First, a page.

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A Tough Eight Years
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A Tough Eight Years

 

The outgoing administration has extended executive branch and regulatory powers, presenting challenges for forest landowners. Will the new administration offer change?

 

By Jake Cremer

 

The past eight years of federal regulatory policy have not been good for the forest landowner. After 9/11, President Bush aggressively expanded the executive branch power, focusing on national security. President Obama pushed this expansion of executive branch into many other areas, including health care and the environment.

 

In many cases, when the Obama Administration has failed to achieve its goals legislatively, it has used regulatory powers instead. Take, for example, the use of executive orders to keep the Affordable Care Act going when it was not working. Or the use of executive orders broadening trade with Cuba despite an embargo that only Congress can lift.

 

President Obama did not have much of an environmental policy during his first term. Few high-profile environmental regulations were developed in those early years. But then early in his second term, as the online magazine POLITICO reported, Obama realized that “one of the few areas where a president can act unilaterally and to broad effect” is the environment. This led to an explosion in environmental rule development.

 

The most prominent example has been a series of climate change measures including the Clean Power Plan. These measures are designed to remake the country’s energy industry by eliminating the use of coal. The U.S. Environmental Protection Agency’s (EPA) mandate of sweeping changes to an entire industry has been questioned as only something Congress can do. Earlier this year, the U.S. Supreme Court prohibited EPA from implementing it until courts could review it further.

 

The regulation that has hit home most for forest landowners has been the Waters of the United States (WOTUS) rule. This rule would expand federal jurisdiction for EPA and the U.S. Army Corps of Engineers to regulate water bodies and wetlands. By some estimates, more than 20 million acres would become subject to federal Clean Water Act regulation for the first time.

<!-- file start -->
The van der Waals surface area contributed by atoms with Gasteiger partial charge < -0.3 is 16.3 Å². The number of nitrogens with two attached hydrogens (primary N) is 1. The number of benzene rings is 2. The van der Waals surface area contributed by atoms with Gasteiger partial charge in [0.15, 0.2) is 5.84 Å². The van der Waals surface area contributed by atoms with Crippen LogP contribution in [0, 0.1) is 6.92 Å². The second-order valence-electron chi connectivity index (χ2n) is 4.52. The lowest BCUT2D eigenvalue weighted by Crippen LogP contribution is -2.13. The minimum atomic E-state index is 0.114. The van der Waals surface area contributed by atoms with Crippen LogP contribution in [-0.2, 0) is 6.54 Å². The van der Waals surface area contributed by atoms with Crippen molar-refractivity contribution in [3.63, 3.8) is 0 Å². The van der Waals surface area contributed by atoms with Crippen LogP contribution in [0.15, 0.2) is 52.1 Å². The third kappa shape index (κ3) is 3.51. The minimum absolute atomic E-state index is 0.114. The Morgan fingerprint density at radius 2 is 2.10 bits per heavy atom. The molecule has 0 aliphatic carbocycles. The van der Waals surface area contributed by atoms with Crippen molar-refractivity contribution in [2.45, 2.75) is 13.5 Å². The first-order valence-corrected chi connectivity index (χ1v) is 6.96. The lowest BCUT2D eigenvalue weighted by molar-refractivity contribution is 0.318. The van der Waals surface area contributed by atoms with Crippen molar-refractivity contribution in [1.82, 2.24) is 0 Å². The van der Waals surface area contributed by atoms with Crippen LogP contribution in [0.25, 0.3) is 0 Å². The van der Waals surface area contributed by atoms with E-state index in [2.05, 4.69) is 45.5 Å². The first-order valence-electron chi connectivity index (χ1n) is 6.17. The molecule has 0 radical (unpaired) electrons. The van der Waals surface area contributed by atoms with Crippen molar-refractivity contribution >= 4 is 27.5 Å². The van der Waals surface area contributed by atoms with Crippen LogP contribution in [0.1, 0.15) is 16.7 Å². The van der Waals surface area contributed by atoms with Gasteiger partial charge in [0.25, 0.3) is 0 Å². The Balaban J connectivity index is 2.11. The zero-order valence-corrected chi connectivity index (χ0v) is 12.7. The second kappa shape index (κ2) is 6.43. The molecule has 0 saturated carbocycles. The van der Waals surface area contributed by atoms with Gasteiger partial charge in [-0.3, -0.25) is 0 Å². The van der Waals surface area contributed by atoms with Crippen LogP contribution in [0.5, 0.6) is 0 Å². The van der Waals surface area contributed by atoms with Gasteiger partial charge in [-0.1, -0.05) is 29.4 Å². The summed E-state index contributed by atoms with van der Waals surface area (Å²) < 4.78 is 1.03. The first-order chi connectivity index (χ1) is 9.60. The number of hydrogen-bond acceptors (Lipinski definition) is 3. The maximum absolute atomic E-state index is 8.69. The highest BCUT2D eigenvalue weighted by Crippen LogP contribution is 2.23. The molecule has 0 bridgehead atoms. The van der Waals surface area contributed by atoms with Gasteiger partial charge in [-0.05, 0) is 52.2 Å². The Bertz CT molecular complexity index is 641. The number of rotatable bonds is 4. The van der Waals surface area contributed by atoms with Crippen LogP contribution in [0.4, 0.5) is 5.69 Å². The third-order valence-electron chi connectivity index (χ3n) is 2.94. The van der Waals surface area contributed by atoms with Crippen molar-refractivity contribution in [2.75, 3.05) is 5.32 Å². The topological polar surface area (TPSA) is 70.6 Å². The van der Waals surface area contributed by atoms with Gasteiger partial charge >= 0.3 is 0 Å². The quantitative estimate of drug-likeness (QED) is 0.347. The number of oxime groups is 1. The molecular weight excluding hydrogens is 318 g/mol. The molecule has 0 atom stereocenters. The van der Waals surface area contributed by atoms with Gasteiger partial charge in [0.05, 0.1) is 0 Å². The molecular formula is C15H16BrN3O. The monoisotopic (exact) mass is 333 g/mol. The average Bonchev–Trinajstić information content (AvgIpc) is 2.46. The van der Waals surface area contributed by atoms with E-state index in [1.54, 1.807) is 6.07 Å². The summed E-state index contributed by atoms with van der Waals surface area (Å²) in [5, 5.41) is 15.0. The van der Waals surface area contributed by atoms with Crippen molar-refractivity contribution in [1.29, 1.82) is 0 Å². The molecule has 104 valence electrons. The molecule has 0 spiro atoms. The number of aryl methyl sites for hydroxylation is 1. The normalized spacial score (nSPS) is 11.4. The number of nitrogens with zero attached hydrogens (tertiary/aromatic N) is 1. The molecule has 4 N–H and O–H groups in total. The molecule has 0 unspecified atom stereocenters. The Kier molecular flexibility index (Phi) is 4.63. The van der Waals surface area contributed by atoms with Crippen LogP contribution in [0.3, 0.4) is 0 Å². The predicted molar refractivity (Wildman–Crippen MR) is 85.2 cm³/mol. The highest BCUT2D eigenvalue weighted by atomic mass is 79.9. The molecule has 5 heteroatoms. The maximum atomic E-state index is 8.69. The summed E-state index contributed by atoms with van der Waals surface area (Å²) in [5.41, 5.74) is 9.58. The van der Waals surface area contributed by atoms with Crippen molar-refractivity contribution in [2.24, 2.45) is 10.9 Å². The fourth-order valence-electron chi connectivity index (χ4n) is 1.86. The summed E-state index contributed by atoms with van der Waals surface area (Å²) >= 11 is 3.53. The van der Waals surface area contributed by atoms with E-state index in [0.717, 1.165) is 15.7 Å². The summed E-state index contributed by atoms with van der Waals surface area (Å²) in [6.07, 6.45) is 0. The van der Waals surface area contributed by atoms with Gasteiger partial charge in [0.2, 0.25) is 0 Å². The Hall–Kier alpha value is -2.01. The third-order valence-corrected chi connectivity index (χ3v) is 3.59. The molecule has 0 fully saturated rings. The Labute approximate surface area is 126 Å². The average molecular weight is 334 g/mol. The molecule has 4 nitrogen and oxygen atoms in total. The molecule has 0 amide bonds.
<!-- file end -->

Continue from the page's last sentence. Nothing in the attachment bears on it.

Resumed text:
EPA pressed ahead to implement WOTUS despite warnings from the Army Corps that the rule had fatal problems. Meanwhile, the Government Accountability Office found that EPA had engaged in improper “covert propaganda” to promote the rule. For now, federal courts have also prohibited the EPA and Army Corps from implementing this rule while they study its merits.

 

Yet this trend of expanding executive power is not unusual. In fact, the American regulatory state has grown exponentially since the beginning of World War II. Take the number of pages in the federal government’s daily journal of proposed and new rules, the Federal Register. In 1942, only about 10,000 pages per year were being published—compared with over 80,000 pages last year. Ronald Reagan looks to have been the only modern president who successfully slowed the growth of pages (and presumably, regulations). Even he, though, could not actually cut the total pages of federal regulations on the books. These have grown almost every year since 1975.

 

This shocking growth, no matter the president or the party in control of Congress, is why I am uncertain whether our industry will see much of a difference between a President Clinton or a President Trump—at least in terms of federal environmental policy. If a more limited government and fewer regulatory restrictions to doing business is on your agenda, the choice between the candidates is surprisingly difficult.